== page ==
· Used for difficult urination, acute gastroenteritis, erysipelas, laryngopharyngitis, tonsillitis, colds.
· Used for external wound bleeding. · Dosage: for 4 to 8, use 30 to 60 gms dried material or 90 to 120 gms fresh material in decoction; pounded fresh material may be applied externally as a poultice.
· In the Gold Coast, the leaves are pounded with the seeds of Leea guineensis and Piper nigrum, made into a poultic and wrapped in a heated plantain leaf and applied to relieve swellings of the groin.
· In Nigeria, taken as aperient. Decoction used for fevers. Leaf-infusion used as eyewash. Root decoction used for gonorrhea and dysmenorrhea.
· In Sierra Leone, plant used as wound dressing after circumcision.
· In Congo leaf-sap used for abscesses, buboes and headache. Leaves believed to be aphrodisiac.
· Carribean Indians have used the plant in medicinal baths and as tea to ward off influenza.
· In Mexico used for treatment of conjunctivitis, dermatitis, and dysmenorrhea.
· In Paraguay used for enteritis, gonorrhea and infertility treatments.
· In Ecuador and Peru decoction of tiny blue flowers used as tea for relief of headaches.
· In the Guianas juice from the whole plant used in a decoction against warts. Infusion used against hair loss, fever and biliousness. Juice drunk for high blood pressure. In NW Guyana, used for biliousness, hair loss, kidney disease and for cleansing of the wombs and tubes.
Others • Dye: Petal juice used as dye for painting. • Fodder: In some parts of Africa and Asia, used as fodder for small livestock. In Maritius, contributes to the diet of dairy cows.
Studies · Antioxidant / Antifungal: Commelina diffusa ais used as a wound -healing agent in traditional Ghana medicine. A study on the methanol extract of Commelina diffusa showed antioxidant and antifungal (against Tricophyton species) activity confirming its wound healing benefits. · Antioxidant / Antifungal / Wound Healing: Study of methanol extracts showed antioxidant activity and antifungal activity against Tricophyton species. The use of plants for wound healing may be based on antioxidant and antiseptic effects of its constituents.
Availability : Wild-crafted.
Data From: Stuartxchage.org
Additional Medicinal Information:
From Commelina diffusa a tisane is made to treat high blood pressure and bladder infection. A suppository of the stem lubricated with castor oil (Ricinus communis) is used infants move their bowels. The plant is fed to chickens and rabbits and the sticky juice was once used by school children for glue. zeb gwa is also used with the juice of a yellow lime (Citrus aurantifolia) (peel it first) as a wash for vaginal rashes.
Data From: Saint Lucian Plants
Guyana (South America)
Paraguay (South America)
Suriname (South America)
United States (North America)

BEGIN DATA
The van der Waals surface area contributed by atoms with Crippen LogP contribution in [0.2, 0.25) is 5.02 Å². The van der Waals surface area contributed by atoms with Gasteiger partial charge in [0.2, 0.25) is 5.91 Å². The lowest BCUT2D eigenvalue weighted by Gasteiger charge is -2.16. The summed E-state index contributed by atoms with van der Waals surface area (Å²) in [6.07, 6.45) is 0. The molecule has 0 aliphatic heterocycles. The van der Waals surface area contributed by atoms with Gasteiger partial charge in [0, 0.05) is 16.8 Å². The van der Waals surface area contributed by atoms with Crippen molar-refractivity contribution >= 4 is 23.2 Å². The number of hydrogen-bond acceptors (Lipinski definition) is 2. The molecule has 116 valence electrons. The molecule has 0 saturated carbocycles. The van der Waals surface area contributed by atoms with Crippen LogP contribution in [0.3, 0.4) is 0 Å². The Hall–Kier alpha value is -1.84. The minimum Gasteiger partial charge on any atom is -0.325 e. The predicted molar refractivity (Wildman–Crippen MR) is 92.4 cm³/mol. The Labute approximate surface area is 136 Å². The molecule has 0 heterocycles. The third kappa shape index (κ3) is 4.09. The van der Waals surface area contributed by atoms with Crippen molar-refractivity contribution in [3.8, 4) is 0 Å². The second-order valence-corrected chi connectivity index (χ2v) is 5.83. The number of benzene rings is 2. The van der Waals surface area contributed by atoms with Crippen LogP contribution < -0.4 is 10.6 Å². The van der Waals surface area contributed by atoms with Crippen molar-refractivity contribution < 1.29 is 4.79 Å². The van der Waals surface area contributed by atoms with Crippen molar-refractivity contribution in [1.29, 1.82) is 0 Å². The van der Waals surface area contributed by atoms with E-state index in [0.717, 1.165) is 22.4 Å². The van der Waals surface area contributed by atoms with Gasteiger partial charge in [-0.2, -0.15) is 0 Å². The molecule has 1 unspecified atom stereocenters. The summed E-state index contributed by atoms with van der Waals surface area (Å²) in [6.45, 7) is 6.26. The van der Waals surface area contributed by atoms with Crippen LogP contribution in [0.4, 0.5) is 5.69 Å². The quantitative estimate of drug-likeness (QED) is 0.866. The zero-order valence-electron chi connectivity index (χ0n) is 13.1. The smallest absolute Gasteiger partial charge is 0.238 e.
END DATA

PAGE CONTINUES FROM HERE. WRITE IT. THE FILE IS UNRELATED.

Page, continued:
Venezuela (South America)
Argentina (South America)
Bolivia (South America)
Gabon (Africa & Madagascar)
French Guiana (South America)
El Salvador (Mesoamerica)
Colombia (South America)
Costa Rica (Mesoamerica)
Ecuador (South America)
Brazil (South America)
China & Philippines (Asia)
Data from: EOL.org
The species is distributed in the pantropics and subtropics including Bangladesh, Bhutan, China (Guangdong, southwest Guangxi (Longzhou Xian, Pingxiang Shi), southwest Guizhou (Anlong Xian, Wangmo Xian), Hainan, southeast Xizang (Mêdog Xian), and southeast Yunnan), Sri Lanka, Nepal, Malaysia, Myanmar, Thailand, Viet Nam, Cambodia, Lao PDR, Korea, Taiwan, New Caledonia, Guyana and South Africa. Te species has been widely introduced and is considered a serious weed in agricultural crops.
In India, it is found at an altitude of up to 1,400 m in the Western Ghats. Widely distributed in Kerala (Thekkady, Periyar Tiger Reserve, Palghat), Andaman and Nicobar Islands, Bihar, Gujarat, Goa, Karnataka (Udupi); Mizoram, Punjab, Sikkim, Tamil Nadu, West Bengal, Maharashtra (Ahmednagar, Akola, Amaravadi, Bombay, Chandrapur, Kolhapur, Nagpur, Nasik, Osmanabad, Pune, Raigad, Ratnagiri, Satara, Sholapur, Sindhudurg, Thane), Madhya Pradesh (Balaghat, Damoh, Dhar, Hoshangabad, Katni, Mandla, Panna, Rajnandgaon, Surguja) and Chattisgarh (Bastar, Bilaspur, Raipur) (Cook 1996, Lakshminarasimhan 1996, Khanna and Ram Saran 2001).
More Countries (excuse the duplication):
Bangladesh; Bhutan; Cambodia; China (Guangdong, Guangxi, Guizhou, Tibet [or Xizang], Yunnan); Guyana; India (Andaman Is., Bihar, Chattisgarh, Goa, Gujarat, Karnataka, Kerala, Madhya Pradesh, Maharashtra, Mizoram, Nicobar Is., Punjab, Sikkim, Tamil Nadu, West Bengal); Korea, Republic of; Lao People’s Democratic Republic; Malaysia; Myanmar; Nepal; New Caledonia; South Africa; Sri Lanka; Taiwan, Province of China; Thailand; Vietnam
Data From: IUNCRElist.org